The Servicemembers Civil Relief Act of 2003 provides that a person on active duty in military service may declare the situs (the place where property is legally situated) of his or her personal property to be his or her home state or county. This declaration renders the personal property immune from taxation in the state where the individual is stationed on active duty. This act does not provide for an exemption from personal property taxation. Instead, it establishes tax situs of the property and thus establishes an exception to the general rule that personal property has its tax situs at the place it is located. The taxing agency with jurisdiction as the servicemember's domicile may tax the property if the laws so provide. This rule of tax situs is applicable whether the servicemember's domicile is another county of California or elsewhere within the United States.

If a servicemember on active duty in California who claims residency in another state has a vessel, the vessel is immune from property taxation in California. A servicemember who declares situs of his or her personal property to be located elsewhere must complete form BOE-261-D, Servicemembers Civil Relief Act Declaration. The declaration may be filed at any time with the assessor of the county where the personal property is located without penalty or interest.

The following links provide additional information on vessels exemption under the Soldiers' and Sailors' Civil Relief Act of 1940.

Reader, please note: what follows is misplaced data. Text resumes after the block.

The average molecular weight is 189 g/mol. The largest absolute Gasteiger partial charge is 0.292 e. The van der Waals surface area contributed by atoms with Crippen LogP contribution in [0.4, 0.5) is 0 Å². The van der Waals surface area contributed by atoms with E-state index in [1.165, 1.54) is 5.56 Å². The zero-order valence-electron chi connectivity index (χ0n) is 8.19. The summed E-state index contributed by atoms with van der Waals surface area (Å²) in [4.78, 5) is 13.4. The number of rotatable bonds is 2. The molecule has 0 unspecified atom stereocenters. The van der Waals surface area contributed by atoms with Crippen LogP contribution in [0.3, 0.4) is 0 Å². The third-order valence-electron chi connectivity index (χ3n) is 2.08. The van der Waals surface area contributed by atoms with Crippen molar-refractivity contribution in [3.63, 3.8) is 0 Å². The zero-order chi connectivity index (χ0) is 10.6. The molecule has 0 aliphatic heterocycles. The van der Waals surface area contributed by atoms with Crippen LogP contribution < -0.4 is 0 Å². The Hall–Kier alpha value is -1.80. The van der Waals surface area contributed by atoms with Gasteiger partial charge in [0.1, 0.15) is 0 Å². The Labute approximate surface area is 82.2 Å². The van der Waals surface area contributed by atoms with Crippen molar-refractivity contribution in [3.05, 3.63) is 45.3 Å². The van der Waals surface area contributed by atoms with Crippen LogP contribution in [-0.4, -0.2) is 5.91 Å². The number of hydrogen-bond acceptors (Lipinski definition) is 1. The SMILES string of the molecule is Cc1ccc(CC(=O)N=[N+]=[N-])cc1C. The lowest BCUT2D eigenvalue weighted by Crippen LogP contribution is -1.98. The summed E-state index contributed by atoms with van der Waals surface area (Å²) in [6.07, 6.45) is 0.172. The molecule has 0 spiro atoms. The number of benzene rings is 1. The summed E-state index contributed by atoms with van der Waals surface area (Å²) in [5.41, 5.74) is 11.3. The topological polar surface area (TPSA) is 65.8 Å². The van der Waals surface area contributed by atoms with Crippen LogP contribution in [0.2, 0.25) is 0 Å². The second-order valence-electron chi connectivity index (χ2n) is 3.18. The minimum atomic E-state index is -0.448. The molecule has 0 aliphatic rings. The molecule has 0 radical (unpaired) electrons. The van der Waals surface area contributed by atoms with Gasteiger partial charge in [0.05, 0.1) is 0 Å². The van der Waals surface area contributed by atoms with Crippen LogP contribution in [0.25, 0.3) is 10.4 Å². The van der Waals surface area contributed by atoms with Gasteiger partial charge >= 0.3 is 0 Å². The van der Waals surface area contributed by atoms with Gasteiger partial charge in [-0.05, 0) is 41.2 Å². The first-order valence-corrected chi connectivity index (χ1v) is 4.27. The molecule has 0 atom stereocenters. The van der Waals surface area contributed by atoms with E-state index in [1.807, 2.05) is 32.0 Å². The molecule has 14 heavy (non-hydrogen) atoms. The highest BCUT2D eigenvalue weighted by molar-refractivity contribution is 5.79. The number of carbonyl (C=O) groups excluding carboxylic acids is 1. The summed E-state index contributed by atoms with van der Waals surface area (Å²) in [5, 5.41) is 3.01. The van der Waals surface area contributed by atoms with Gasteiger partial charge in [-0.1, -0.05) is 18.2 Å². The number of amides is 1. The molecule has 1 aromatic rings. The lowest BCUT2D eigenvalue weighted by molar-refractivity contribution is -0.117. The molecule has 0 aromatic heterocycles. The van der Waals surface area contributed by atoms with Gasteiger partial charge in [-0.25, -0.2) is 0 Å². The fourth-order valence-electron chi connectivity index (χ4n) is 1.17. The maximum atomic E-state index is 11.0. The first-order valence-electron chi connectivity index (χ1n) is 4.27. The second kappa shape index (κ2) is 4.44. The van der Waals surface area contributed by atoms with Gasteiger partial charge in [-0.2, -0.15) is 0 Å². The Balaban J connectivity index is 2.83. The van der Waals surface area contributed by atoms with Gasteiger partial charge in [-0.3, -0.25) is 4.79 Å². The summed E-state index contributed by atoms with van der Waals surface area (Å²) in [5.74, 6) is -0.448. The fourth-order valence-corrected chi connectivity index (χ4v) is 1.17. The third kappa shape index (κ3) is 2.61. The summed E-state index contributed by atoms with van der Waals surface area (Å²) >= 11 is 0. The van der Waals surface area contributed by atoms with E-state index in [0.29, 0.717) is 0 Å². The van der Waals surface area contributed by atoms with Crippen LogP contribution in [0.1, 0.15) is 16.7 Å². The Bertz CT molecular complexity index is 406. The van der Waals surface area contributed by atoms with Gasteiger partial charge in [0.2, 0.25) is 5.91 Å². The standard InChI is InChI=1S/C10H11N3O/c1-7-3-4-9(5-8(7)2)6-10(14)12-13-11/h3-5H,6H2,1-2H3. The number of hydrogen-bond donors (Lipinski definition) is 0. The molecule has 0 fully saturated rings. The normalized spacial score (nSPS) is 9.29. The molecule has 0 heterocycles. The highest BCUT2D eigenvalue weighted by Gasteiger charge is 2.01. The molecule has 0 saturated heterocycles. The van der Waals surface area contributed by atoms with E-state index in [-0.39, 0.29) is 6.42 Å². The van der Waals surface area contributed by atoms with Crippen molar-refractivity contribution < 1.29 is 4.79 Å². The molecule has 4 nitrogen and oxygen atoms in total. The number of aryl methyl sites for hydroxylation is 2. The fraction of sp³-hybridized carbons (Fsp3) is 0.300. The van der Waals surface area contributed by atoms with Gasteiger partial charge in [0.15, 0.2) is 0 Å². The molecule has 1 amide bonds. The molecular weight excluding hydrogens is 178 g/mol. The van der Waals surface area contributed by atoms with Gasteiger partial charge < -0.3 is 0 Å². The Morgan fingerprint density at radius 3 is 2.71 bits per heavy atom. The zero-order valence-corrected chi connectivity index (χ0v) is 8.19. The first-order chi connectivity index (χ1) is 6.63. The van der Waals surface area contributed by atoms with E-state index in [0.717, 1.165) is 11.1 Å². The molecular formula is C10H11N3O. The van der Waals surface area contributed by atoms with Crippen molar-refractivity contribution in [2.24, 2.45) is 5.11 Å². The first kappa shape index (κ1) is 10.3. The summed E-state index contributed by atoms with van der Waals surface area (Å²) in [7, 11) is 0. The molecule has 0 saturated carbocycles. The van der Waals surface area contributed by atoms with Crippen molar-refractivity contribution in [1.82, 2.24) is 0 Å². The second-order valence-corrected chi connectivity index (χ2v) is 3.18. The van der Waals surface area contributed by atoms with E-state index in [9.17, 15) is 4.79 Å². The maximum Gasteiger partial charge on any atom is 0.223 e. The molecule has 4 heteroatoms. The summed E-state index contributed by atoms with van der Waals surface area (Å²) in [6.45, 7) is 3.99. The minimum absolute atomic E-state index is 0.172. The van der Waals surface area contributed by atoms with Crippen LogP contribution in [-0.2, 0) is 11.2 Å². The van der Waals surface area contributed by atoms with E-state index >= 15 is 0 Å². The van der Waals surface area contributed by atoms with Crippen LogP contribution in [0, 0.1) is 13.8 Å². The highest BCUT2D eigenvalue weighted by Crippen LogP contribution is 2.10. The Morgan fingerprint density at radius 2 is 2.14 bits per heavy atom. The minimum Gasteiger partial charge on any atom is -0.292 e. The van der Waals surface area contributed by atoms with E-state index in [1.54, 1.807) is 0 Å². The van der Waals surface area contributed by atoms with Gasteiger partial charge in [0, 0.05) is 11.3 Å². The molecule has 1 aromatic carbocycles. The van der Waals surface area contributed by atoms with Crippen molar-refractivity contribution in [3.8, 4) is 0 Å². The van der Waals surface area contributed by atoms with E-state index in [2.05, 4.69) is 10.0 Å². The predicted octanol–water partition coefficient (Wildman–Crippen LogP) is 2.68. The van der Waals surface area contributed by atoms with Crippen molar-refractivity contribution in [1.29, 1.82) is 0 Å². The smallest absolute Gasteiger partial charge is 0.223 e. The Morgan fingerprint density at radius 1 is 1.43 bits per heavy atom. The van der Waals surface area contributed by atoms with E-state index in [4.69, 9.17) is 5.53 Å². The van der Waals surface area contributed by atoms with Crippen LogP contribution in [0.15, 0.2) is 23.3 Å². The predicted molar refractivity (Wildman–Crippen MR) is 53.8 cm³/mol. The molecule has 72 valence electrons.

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VETERANS' EXEMPTION

The Veterans' Exemption provides exemption of property not to exceed $4,000 for qualified veterans who own limited property (see Revenue and Taxation Code section 205). The Veterans' Exemption may be claimed by a person currently serving in the military service or one who has been honorably discharged, the unmarried surviving spouse or either parent of a deceased veteran meeting the service requirements. In order to qualify for this exemption, the claimant may not own property, real or personal, worth more in aggregate than $5,000 if the claimant is single. If married, the couple may not own property worth more than $10,000. In addition, the claimant must have lived in California on the lien date, January 1.

In order to qualify for the Veterans' Exemption, a person must first be considered a veteran by the government by meeting certain criteria regarding his or her service as a veteran. A veteran means either of the following:

  • A person serving or has served in and has been discharged under honorable conditions from service, in the United States Army, Navy, Air Force, Marine Corps, Coast Guard, or Revenue Marine (Revenue Cutter) Service; and served in any of the following (Article XIII, section 3, subdivisions (o), (p), and (q) California Constitution):
  • in time of war
  • in time of peace in a campaign or expedition for which a medal has been issued to the veteran by Congress
  • in time of peace and because of a service-connected disability was released from active duty

Persons from the National Guard or National Guard Reserve who are called into active service as part of the Armed Forces of the United States may also qualify for the Veterans' Exemption.

There are 26 wars and 4 campaigns that qualify for the Veterans' Exemptions under subdivisions (o), (p), and (q) of Section 3 of Article XIII (section 205). The majority of the wars and campaigns listed are over 100 years ago, dating back to the Revolutionary War. Twenty-one of the 26 wars that ended prior to 1892 are not listed below since the likelihood of any qualified veterans, or if deceased, their spouses or parents, are no longer living. The following wars or campaigns are those which may still have living qualified claimants: